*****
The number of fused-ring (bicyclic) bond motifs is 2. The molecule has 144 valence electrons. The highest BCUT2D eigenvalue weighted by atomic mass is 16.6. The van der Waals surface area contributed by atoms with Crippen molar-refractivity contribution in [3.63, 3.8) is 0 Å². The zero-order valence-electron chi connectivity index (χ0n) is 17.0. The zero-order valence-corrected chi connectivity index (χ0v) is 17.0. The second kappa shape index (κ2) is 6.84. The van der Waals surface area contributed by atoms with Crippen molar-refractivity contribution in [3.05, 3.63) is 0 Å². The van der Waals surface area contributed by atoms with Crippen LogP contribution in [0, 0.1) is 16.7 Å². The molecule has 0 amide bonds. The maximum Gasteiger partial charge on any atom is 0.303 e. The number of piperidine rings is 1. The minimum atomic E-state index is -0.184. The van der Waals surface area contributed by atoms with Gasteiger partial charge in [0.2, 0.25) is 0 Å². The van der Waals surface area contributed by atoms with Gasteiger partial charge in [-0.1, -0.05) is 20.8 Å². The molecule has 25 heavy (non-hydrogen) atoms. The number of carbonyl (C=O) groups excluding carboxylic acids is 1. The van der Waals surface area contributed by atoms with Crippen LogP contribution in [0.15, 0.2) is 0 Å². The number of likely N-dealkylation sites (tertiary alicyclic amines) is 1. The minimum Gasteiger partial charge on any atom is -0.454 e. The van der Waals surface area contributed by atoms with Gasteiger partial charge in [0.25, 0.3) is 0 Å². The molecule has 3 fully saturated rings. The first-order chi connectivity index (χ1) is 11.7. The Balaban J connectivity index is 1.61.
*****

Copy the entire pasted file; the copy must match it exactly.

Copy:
The number of fused-ring (bicyclic) bond motifs is 2. The molecule has 144 valence electrons. The highest BCUT2D eigenvalue weighted by atomic mass is 16.6. The van der Waals surface area contributed by atoms with Crippen molar-refractivity contribution in [3.63, 3.8) is 0 Å². The zero-order valence-electron chi connectivity index (χ0n) is 17.0. The zero-order valence-corrected chi connectivity index (χ0v) is 17.0. The second kappa shape index (κ2) is 6.84. The van der Waals surface area contributed by atoms with Crippen molar-refractivity contribution in [3.05, 3.63) is 0 Å². The van der Waals surface area contributed by atoms with Crippen LogP contribution in [0, 0.1) is 16.7 Å². The molecule has 0 amide bonds. The maximum Gasteiger partial charge on any atom is 0.303 e. The number of piperidine rings is 1. The minimum atomic E-state index is -0.184. The van der Waals surface area contributed by atoms with Gasteiger partial charge in [0.2, 0.25) is 0 Å². The van der Waals surface area contributed by atoms with Gasteiger partial charge in [-0.1, -0.05) is 20.8 Å². The molecule has 25 heavy (non-hydrogen) atoms. The number of carbonyl (C=O) groups excluding carboxylic acids is 1. The van der Waals surface area contributed by atoms with Crippen LogP contribution in [0.15, 0.2) is 0 Å². The number of likely N-dealkylation sites (tertiary alicyclic amines) is 1. The minimum Gasteiger partial charge on any atom is -0.454 e. The van der Waals surface area contributed by atoms with Gasteiger partial charge in [0.25, 0.3) is 0 Å². The molecule has 3 fully saturated rings. The first-order chi connectivity index (χ1) is 11.7. The Balaban J connectivity index is 1.61.